After four years of studying sustainability, ecosystems and climate change, you and your classmates are all committed to finding careers that will help preserve Earth's resources. So how do you make this goal a reality and become an environmental scientist?
In eight steps, we've broken down how you can leverage your science background and your passion for the environment to get your foot in the door of an environmentally-focused business or organization.
1. Get your hands dirty
If you're planning on an environmental science career in marine research, hopefully you've spent real time in the field. "We encourage [students] to do one internship off campus and one on campus," says Leslie Sherman, co-chair of the Department of Environmental Science and Studies at Washington College in Chestertown, Maryland. The faculty there also suggest that students conduct summer research, and Washington College professors frequently offer opportunities for students to do so over the summer months. Many other colleges and universities offer similar programs to prepare their students to enter the workforce.
Didn't have an opportunity to do an internship? Be prepared to discuss how your project and coursework in school and outside activities and interests have prepared you. It wouldn't hurt to look for volunteer experience now, too.
2. Hone your skills
A biology or environmental science degree can lead to many different career paths, but you'll want to make sure you build core skills that will put you in a good position for future employment. Sherman says entry-level candidates should have the following environmental science skills:
- Laboratory skills
- Field skills
- Numeric skills, like GIS (geographic information systems) and computer modeling
- Statistical analysis skills
"If you can show you are strong in chemistry, that looks really good, too," she says. "Don't shy away from some of those hard sciences." Skim a variety of environmental science job descriptions and really think about what skills and experience you have that are relevant and think about how to fill gaps.
3. Include your interests as you form your goals
If you're still figuring out what kinds of entry-level environmental scientist jobs you want to apply for, think about the projects and research you've enjoyed the most throughout your college years. While there might not be an exact correlation between, say, your senior thesis and a job, you may be able to find common threads throughout your life and college years. According to Sherman, your school projects offered you valuable experience "reading the literature, analyzing data and being able to present it."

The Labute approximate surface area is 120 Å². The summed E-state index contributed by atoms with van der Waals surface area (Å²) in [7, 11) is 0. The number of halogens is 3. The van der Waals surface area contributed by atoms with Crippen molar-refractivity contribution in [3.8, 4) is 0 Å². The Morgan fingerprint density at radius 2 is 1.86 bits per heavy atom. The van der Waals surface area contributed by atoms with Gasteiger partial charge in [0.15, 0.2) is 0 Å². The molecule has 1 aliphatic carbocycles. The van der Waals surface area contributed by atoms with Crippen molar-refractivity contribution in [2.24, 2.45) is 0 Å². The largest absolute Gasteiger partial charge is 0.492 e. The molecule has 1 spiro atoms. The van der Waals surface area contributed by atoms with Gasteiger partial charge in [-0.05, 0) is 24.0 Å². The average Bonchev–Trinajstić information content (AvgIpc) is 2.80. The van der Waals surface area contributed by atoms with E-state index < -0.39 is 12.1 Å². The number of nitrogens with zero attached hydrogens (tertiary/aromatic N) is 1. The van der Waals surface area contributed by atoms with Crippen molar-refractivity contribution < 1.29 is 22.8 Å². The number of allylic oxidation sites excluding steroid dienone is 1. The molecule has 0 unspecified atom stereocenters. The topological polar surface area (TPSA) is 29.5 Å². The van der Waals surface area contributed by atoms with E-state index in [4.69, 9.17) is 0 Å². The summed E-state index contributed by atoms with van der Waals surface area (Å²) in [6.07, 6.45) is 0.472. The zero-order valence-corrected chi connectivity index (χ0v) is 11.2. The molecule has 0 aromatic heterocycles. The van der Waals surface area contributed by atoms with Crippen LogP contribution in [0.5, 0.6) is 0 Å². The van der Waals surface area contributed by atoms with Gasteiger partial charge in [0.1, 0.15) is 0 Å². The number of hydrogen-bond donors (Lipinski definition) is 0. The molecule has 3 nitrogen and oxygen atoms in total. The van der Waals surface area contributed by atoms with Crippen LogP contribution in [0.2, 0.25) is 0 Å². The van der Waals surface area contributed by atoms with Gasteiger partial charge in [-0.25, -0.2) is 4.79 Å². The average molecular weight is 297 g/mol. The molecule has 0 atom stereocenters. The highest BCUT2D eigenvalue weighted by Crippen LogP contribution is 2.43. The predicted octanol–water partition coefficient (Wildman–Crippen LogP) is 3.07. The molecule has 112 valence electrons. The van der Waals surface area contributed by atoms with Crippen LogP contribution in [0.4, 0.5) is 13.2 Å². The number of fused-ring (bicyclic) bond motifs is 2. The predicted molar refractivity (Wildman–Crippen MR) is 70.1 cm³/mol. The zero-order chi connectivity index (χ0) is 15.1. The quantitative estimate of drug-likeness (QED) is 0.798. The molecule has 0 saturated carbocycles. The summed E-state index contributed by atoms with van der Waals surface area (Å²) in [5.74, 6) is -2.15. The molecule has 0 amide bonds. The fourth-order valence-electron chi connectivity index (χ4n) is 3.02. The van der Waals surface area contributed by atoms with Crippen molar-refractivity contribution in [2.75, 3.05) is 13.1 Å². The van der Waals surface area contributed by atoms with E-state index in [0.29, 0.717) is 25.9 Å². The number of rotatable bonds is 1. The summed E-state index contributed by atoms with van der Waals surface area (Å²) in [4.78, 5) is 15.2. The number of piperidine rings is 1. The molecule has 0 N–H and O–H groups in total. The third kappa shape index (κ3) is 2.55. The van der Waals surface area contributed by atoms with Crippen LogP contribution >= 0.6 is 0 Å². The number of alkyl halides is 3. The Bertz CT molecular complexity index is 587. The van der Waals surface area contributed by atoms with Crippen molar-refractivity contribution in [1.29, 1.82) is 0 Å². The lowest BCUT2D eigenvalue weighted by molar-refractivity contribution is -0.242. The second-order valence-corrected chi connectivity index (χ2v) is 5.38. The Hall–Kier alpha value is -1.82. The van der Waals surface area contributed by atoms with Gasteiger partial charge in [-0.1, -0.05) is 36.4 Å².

Here's an example: one student developed an interest in microplastics through her coursework, so after graduation, she looked for an environmental science job at a hazardous waste Superfund site.
4. Consider a term of service
Sherman says some of her students join the Chesapeake Conservation Corps, a service-based organization where recent graduates can earn a stipend and work with various conservation-based organizations. Service assignments can be a great way to learn what environmental scientists do and network with leaders as well as other young professionals. Here are a few other ways you can pair environmental experience with giving back:
5. Meet with alumni, professors and other environmental scientists
Environmental science is a broad field, and graduates go on to work for government agencies or research labs, or do policy work. When you meet people in the field (like professors, alumni or on-the-job mentors) ask them questions about their experiences and careers.
Practice your elevator pitch for networking opportunities like these. An elevator pitch is your 30-second explanation of your skills and experience. Dry running provides a few benefits:
- Practice helps overcome interview jitters because you already know what you're going to say.
- You'll get feedback on the way you present yourself and your experiences.
Role play your elevator pitch with a friend who shares your major or a mentor. One caution: Don't over-rehearse. You'll want to sound confident and natural, so skip the word-for-word memorization.
6. Make your application materials shine
It's critical to present yourself and your materials in a way that will catch the employer's eye and highlight why you will be successful and add value to their organization.
Create a personal website documenting your research and interests and complete a profile page on LinkedIn. Connecting with your peers, mentors and professors on the networking platform will give you a better understanding of other opportunities in the field. That might lead to your first job in environmental science or an exciting opportunity later in your career.
Be sure to submit a polished resume and a cover letter that you tailor and update for every position you apply for. Our Resume Builder and Cover Letter Builder are full of tips and inspiration that assure you put your best foot forward during the job application process.